Asia Society Presents! This is to be Done—Contemporary Poets and Asia
This performance reading will explore our troubling world through the lens of poetic bilingualism. Led by Myung Mi Kim, Yang Lian, and Lynn Xu, each reading will introduce contemporary poetry and Asia to the greater Houston community.*
In partnership with the Chao Center for Asian Studies at Rice University, "This is to be Done—Contemporary Poets and Asia" is part of My Voice Would Reach You, a series of arts, culture, and exhibition events around Houston from April 12-20, 2014. For more information, please visit MVWRY.com.
* Unfortunately, poet John Cayley is unable to participate in this event.
Program: 7:00 pm
Light Reception: 8:00 pm
About John Cayley
Unfortunately, poet John Cayley is unable to participate in this program.
John Cayley has practiced as a poet, translator, publisher, and bookdealer. All of these activities have often intersected with his training in Chinese culture and language. Cayley was the winner of the Electronic Literature Organization’s Award for Poetry in 2001 and has taught internationally. His most recent work explores ambient poetics in programmable media, writing in immersive artificial audiovisual environments, and aestheticized vectors of reading.
About Myung Mi Kim
Myung Mi Kim was born in Seoul, South Korea and immigrated with her family to the United States at the age of nine. Her collection of poems Under Flag won the Multicultural Publishers Exchange Award of Merit. An avant-garde poet, she explores issues of dislocation, colonization, immigration, loss of her first language, and the fallout of history in her work. She has taught at San Francisco State University and in the Poetics Program at SUNY Buffalo.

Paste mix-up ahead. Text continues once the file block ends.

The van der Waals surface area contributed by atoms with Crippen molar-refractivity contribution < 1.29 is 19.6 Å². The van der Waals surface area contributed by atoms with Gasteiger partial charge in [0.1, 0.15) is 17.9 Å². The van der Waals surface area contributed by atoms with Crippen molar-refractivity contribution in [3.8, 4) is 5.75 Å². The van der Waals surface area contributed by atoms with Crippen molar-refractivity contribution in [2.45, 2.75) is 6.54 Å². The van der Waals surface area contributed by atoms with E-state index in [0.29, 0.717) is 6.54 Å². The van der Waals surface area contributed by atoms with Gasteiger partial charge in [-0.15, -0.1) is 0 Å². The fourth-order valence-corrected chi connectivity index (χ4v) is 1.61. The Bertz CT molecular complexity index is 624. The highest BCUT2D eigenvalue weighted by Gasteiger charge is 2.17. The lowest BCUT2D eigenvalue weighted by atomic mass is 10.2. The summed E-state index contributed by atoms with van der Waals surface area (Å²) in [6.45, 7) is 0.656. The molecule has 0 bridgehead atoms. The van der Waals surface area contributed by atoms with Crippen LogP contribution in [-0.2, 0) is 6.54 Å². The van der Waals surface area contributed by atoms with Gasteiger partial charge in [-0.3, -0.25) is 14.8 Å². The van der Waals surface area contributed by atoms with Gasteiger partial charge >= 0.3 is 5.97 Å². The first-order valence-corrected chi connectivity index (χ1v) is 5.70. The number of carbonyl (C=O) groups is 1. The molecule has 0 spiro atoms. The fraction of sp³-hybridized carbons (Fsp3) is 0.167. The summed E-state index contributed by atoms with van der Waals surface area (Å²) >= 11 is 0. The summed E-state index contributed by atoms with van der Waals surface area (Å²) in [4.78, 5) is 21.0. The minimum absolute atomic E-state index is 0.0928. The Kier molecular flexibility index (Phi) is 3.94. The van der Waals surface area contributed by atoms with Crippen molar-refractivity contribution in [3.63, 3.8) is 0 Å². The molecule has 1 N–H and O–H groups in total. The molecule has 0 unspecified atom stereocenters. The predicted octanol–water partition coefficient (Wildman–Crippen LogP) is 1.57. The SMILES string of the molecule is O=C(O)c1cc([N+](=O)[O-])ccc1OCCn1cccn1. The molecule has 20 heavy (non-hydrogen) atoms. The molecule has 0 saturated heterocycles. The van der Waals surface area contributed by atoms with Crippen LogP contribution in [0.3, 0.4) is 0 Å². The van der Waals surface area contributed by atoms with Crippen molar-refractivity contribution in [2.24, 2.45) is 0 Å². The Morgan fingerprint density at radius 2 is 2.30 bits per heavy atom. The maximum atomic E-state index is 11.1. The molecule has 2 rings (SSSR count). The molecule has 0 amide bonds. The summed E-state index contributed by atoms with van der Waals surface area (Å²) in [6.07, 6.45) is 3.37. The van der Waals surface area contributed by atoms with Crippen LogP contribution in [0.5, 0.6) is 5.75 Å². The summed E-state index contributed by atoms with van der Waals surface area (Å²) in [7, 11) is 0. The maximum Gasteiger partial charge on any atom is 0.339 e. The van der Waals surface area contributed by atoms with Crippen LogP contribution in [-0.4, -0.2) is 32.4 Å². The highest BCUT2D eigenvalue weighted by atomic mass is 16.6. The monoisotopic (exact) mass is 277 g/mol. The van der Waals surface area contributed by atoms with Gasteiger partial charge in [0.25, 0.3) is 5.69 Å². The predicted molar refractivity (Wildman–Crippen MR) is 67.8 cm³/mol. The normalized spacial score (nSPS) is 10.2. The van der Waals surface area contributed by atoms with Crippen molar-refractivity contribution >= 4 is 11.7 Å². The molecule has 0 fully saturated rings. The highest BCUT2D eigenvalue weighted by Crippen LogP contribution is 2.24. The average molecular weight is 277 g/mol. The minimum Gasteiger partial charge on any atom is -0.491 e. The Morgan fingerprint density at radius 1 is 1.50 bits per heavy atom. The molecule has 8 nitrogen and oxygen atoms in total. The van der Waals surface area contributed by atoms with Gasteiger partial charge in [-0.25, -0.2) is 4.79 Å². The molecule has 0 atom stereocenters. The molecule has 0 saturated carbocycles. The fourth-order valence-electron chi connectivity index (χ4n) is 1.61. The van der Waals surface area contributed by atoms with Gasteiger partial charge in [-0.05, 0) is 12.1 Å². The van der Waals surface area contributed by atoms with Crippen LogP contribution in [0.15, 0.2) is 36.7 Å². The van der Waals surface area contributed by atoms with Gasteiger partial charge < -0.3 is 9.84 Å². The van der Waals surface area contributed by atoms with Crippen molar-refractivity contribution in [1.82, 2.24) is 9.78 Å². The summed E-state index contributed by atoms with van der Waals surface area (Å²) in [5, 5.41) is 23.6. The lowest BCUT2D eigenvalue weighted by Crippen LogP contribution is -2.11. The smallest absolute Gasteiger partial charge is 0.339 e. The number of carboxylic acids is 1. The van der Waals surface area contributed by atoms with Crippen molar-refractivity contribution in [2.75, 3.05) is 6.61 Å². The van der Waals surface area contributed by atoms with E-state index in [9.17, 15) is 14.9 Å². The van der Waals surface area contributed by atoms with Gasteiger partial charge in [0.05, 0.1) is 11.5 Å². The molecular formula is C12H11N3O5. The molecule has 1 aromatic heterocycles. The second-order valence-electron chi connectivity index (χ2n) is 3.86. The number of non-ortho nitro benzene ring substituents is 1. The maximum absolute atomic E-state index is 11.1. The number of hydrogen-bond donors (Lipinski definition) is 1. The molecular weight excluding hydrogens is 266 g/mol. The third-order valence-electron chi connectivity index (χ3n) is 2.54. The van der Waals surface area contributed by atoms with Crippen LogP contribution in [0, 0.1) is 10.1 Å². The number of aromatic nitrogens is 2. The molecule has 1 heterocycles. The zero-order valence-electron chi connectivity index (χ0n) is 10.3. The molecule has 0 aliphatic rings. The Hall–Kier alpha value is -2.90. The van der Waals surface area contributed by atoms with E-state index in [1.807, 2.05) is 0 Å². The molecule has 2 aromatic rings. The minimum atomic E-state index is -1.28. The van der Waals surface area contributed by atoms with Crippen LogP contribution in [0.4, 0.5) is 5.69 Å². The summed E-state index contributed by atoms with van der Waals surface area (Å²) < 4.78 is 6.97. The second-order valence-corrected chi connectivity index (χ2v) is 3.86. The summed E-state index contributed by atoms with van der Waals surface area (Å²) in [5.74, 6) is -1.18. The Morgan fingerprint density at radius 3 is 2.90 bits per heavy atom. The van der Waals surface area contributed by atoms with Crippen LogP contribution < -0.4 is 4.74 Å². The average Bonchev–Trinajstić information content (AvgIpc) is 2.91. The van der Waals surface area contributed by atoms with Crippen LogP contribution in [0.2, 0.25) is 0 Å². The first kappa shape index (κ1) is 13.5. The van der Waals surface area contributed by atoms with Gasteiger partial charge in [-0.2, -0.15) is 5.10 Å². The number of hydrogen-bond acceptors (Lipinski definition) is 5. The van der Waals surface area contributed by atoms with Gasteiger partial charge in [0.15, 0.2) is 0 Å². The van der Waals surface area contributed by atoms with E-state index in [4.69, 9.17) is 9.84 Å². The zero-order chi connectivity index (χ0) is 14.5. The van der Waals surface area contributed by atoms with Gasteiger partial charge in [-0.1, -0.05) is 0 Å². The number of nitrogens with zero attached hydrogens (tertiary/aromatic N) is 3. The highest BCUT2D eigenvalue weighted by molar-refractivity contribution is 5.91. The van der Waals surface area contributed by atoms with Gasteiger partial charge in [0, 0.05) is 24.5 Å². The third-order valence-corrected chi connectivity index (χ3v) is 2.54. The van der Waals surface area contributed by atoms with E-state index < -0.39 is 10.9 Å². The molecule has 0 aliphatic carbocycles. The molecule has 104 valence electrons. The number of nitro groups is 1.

About Yang Lian
Yang Lian was born in Switzerland in 1955 and grew up in Beijing. He began writing when he was sent down to labor in the countryside during the Cultural Revolution. Yang Lian accepted invitations to visit Australia and New Zealand in 1988 and became a poet in exile after the 1989 Tiananmen Incident. He has since published seven volumes of poems, two volumes of prose, and many essays in Chinese, and has been translated into more than twenty languages. He was nominated for the Nobel Prize in Literature, and in 1999 he was awarded the Flaiano International Prize for Poetry.
About Lynn Xu
Shanghai-born poet Lynn Xu is the author of the collection Debts & Lessons and the chapbook June, and her work has been featured in Best American Poetry. Her interests remain with nature, poetry, poetics, and their due trespass into philosophy and psychoanalysis. Xu composes poems engaged with structure on an intimate level, simultaneously unraveling and accruing. Her honors include a Fulbright Fellowship and a William L. Magistretti Fellowship.
About the Chao Center for Asian Studies
The Chao Center for Asian Studies at Rice University is a research institute attached to a thriving undergraduate major. The Center supports a model of Asian Studies that looks carefully and critically at the complex ways people in Asia have been involved with one another and with the rest of the world, not only today, but also in the past.
In collaboration with the Chao Center for Asian Studies at Rice University. Performing arts programs at Asia Society Texas Center are made possible by support from Bank of America. Additional support provided by Asia Society contributors and members. Asia Society Texas Center is funded in part by a grant from the City of Houston through Houston Arts Alliance.